A magical way to say 'no' to your kids — without saying no

There's a way to refuse a child without saying the word every kid hates to hear. Learn how to say "no" without saying no — and have peace at home.

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  • How many times a day do you say "no" to your kids? It may surprise you. So many of children's requests are denied — usually justifiably so. We want what is best for our children, and sometimes that means denying them what they want at that moment. But with this barrage of "no's" continually hitting them head on, it's no wonder they become belligerent and resentful. Wouldn't you? Didn't you? There is a better way.

  • When it's not worth the fight

  • Sometimes, the best option is to say "yes." If it's something that doesn't really matter, why not? For instance, after setting out your kindergartner's clothes to be worn that day, she emphatically says, "I don't want to wear that pink shirt. I want to wear the purple one!" Knowing that the purple one doesn't match the pattern in her tights you say, "No. It doesn't match. You're wearing the pink one!" Why make an issue of something so insignificant? Just say "yes" and let it be. Nobody's going to consider you the anti-fashion mom. That's not what it should be about anyway. Save your no's for more important issues.

  • When you need to say "no" but don't want to cause a rift

  • Validate your child's wishes without giving in. Let's say your young teenage son hasn't done his chores for the past week, and you tell him he has to do them before he can go out. Just after the ultimatum, his friend calls and invites your son to go snowboarding with him and some other friends — and they're coming by to pick him up in 10 minutes. He begs you, "Please let me go. I'll do my chores after I get back." You've heard that story before and know it won't happen. That's the moment you are sorely tempted to blurt out the automatic, "No! You haven't done your chores and you're not going! End of discussion. Now get busy!"

  • How about this instead: "That does sound like fun. I wish you could go. Maybe another time when your chores are all done. In the meantime, let's go over the list of chores you need to do this morning. They need to be done by noon." Now comes the option, "If your friends want to postpone the time and come by after that then you can go. If not, I guess it will have to be another day."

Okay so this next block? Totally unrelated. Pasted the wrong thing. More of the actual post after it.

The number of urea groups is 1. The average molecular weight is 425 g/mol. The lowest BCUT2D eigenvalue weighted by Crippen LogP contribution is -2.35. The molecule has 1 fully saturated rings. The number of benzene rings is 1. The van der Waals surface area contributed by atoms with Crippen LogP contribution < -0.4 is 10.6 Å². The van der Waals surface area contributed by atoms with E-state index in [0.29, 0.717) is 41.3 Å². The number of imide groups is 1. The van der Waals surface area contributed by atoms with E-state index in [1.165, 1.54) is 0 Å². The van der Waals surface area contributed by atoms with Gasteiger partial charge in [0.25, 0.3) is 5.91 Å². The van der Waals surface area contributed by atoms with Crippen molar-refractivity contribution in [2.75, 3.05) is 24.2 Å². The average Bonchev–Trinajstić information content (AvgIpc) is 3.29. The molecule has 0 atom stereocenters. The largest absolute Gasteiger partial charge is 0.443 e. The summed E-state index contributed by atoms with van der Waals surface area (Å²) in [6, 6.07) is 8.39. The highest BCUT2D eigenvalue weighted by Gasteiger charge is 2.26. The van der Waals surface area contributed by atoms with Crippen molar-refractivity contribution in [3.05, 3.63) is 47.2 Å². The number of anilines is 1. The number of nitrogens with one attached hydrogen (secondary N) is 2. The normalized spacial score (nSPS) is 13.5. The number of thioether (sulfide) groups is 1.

• No harsh words are spoken, but still there is no question about what has to be done. Keeping calm and biting your tongue before any biting words escape is the key. You have said no without saying the word no. It takes the sting out of the conversation. We're not saying the boy is going to be happy about the outcome, but he will feel more love and understanding coming from you. Don't be afraid to throw in a hug to seal the deal.

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  • When you're working with little kids

  • This technique is equally effective with little kids. Once, I was in the grocery store, unobtrusively observing the actions of mothers and their kids at the candy isle. One mother's little boy, probably about 4 years old, saw the candy and ran to his favorite, shouting, "Look, Mommy, M&Ms!" As he was about to grab a package the mother grabbed him and said, "No! I told you we're not buying candy today." He screamed, "I want some M&Ms!" She yelled back, "I said no! You eat too much candy. It's bad for your teeth. We're not getting any so stop bawling!" He dropped to the floor and went into full tantrum mode. The mother grabbed him again and went into her own kind of tantrum, shouting, "Stop it right now or I'm going to spank you so hard you'll never forget it!" It was not a pretty sight as she carried off her screaming child.

  • A few minutes later, another mother came by. Her little boy did the same thing — ran toward the candy shouting, "Look, Mommy, M&Ms!" This wise mother stooped down to his level and softly said, "Oh, don't those look good." He nodded yes and smiled. Then she said, "I wish we could get some, but we can't today. I'm going to remember how much you like them. How about we tell Santa about them and maybe you'll find some in your stocking for Christmas?" He knew she heard his wishes and, even though he couldn't get the M&Ms that day, his mother offered hope for a future time. They happily went about doing the rest of the shopping.

  • A big difference

  • What a difference a little validation makes. All it takes is putting yourself in your children's shoes for a moment — seeing things from their perspective. It doesn't mean you say "yes" to their every wish; it just means you say "no" by using the magic of validation.

  • *For more on communicating with children using validation, see the Lundberg's book, "I Don't Have to Make Everything All Better."

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Gary Lundberg is a licensed marriage and family therapist. Joy is a writer. Together they author books on relationships.

Website: http://garyjoylundberg.com

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